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Logo of Phnom Penh Post newspaper Phnom Penh Post - NGO ban questioned

NGO ban questioned

PRIME Minister Hun Sen allegedly approved a recommendation from Deputy Prime Minister Keat Chhon that foreign NGOs be banned from doing advocacy work in Cambodia, according to documents received late yesterday by the Post.

In an accompanying translation of the yet-to-be verified June 17 letter, he also agreed to a call for Cambodian NGOs that do advocacy not to have foreigners involved in them. The letter also includes a recommendation that the Council of Ministers speed up its review and implementation of the draft law on associations and NGOs.

The recommendations followed sharp criticism from NGOs of the resett-lement impacts of the US$141 million railway rehabilitation project, which is funded by the Asian Development Bank and AusAID.  

Hun Sen gave his approval to the recommendations on June 19, according to the copy of the documents. The letter had been photographed, apparently by a cell phone, is marked with the Finance Ministry’s stamp and is accompanied by what appears to be Hun Sen’s signature.

Some Khmer wording was not clear in the copy and though sections of the translation have been verified by the Post as accurate, its authenticity has not yet been independently confirmed.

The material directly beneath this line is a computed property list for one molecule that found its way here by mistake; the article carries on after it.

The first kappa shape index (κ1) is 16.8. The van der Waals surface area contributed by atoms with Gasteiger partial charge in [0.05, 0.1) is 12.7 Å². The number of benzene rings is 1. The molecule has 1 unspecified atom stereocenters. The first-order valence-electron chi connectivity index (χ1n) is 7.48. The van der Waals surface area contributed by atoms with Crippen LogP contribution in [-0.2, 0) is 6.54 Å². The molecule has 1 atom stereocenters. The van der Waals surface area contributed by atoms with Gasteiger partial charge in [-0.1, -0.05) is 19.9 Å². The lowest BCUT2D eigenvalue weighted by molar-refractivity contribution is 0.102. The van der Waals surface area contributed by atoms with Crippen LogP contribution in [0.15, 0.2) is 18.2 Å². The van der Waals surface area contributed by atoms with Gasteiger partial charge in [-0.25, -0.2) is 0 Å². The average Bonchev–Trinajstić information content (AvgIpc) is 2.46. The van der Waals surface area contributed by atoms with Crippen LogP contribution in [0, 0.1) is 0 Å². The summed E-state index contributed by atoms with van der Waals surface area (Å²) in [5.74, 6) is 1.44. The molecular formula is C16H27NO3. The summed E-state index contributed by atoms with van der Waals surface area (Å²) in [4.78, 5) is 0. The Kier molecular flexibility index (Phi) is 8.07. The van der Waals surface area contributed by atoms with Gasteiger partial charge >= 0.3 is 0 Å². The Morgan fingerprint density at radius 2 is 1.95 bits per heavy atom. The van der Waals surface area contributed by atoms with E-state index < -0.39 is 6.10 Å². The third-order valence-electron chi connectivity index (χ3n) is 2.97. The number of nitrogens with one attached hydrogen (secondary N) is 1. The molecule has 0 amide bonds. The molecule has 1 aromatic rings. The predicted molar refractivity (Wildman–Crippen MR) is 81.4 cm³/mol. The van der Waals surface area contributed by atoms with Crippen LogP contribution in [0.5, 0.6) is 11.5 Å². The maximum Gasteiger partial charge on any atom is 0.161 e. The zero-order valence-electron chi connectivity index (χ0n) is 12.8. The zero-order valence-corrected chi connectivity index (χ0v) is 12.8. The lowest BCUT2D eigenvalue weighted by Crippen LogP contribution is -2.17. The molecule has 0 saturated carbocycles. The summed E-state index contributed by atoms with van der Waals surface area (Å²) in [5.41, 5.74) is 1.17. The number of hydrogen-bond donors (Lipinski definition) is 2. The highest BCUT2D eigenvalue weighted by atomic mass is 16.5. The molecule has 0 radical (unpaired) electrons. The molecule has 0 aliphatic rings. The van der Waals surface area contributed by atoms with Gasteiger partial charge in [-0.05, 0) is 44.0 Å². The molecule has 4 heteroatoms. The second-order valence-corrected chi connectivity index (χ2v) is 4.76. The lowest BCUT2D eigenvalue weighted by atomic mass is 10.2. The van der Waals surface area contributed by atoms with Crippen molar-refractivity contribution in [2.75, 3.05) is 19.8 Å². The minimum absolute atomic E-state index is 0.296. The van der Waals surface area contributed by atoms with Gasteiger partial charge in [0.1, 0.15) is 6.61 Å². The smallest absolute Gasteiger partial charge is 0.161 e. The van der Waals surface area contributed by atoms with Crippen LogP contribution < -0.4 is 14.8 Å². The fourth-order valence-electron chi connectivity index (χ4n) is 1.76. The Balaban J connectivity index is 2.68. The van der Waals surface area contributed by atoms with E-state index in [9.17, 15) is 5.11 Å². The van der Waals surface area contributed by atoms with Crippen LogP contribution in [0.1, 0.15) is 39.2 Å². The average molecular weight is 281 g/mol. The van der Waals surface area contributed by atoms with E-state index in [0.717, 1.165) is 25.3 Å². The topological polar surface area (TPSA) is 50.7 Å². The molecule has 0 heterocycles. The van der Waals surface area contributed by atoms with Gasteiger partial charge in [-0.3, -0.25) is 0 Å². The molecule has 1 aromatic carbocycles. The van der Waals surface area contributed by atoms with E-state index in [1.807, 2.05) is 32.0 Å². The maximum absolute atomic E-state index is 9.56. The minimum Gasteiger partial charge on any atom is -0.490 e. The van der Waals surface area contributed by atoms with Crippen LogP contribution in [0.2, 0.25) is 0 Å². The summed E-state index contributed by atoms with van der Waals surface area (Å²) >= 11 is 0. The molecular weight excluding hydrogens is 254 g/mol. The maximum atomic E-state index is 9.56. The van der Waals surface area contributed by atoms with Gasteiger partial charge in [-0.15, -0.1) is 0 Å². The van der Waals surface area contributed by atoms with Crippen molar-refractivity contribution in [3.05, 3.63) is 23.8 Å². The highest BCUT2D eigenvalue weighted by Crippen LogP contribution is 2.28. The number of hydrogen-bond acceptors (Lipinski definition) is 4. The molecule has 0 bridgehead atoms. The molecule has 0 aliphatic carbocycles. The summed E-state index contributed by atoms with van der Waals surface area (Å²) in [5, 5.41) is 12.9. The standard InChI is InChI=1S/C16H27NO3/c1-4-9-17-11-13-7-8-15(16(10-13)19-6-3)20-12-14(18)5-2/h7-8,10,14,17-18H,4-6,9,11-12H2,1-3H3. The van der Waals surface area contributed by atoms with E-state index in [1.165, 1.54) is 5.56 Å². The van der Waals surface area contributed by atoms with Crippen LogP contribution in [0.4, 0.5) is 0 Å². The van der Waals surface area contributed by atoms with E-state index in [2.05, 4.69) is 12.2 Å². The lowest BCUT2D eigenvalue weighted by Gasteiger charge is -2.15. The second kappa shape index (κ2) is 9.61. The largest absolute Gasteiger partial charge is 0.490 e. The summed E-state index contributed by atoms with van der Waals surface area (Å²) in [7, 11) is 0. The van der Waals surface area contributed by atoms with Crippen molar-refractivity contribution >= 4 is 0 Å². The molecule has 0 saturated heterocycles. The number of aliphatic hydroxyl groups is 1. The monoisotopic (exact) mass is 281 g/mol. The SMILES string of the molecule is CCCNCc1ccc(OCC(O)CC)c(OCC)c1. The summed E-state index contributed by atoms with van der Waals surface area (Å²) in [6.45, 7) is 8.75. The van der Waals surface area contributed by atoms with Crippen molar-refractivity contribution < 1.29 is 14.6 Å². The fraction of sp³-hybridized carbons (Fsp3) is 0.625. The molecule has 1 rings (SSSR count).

The letter accuses “ignorant foreign NGOs” of inciting the about 4,000 people affected by the railway project “to file complaints”, according to the translation. It also accuses the NGOs of creating chaos and confusing “affected people” so that “those who possess the land illegally … believe that they possess [it] legally”.

Four NGOs had written to the bank’s president last year calling for the suspension of loans for the project until resettlement issues were addressed. One, Sahmakum Teang Tnaut, was suspended by the Ministry of Interior in late July, while Bridges Across Borders Cambodia and NGO Forum received written warnings from the Ministry of Foreign Affairs. Both STT and Bridges Across Borders are mentioned by name in the letter.

Government officials either said they were unaware of the letter or not in a position to comment on it, or both, last night. Ministry of Interior spokesman Phay Siphan said he had no knowledge of the letter. After it was briefly described to him, he said that only the Ministry of Finance and Economy, the Prime Minister’s Cabinet or the Asian Development Bank could comment on it.  

Keat Chhon could not be reached for comment. Kong Vibol, a secretary of state at the Ministry of Economy and Finance, said he had no knowledge of the letter and could comment no further. Eang Sophalleth, an adviser to Hun Sen, also said he could not comment because he had no knowledge of the letter.

Sothea Ros, spokesman for the Asian Development Bank, said the bank would carefully review the document before replying. The ADB said it had conducted an internal investigation following allegations – also contained in the letter – that consultants for the organisation, both Cambodian and expatriate, had requested that two NGOs be shut.

It also reiterated its support for the NGOs, saying they had “provided useful information about the resettlement process which has helped us to address the needs of the people affected by the project. We hope that the NGOs will be allowed to continue their work”.

Meanwhile, NGO Forum has responded to its warning letter from the Ministry of Foreign Affairs. Its executive director, Chhith Sam Ath, said yesterday the umbrella group of 88 NGOs had responded to the ministry on September 2, but declined to comment further.



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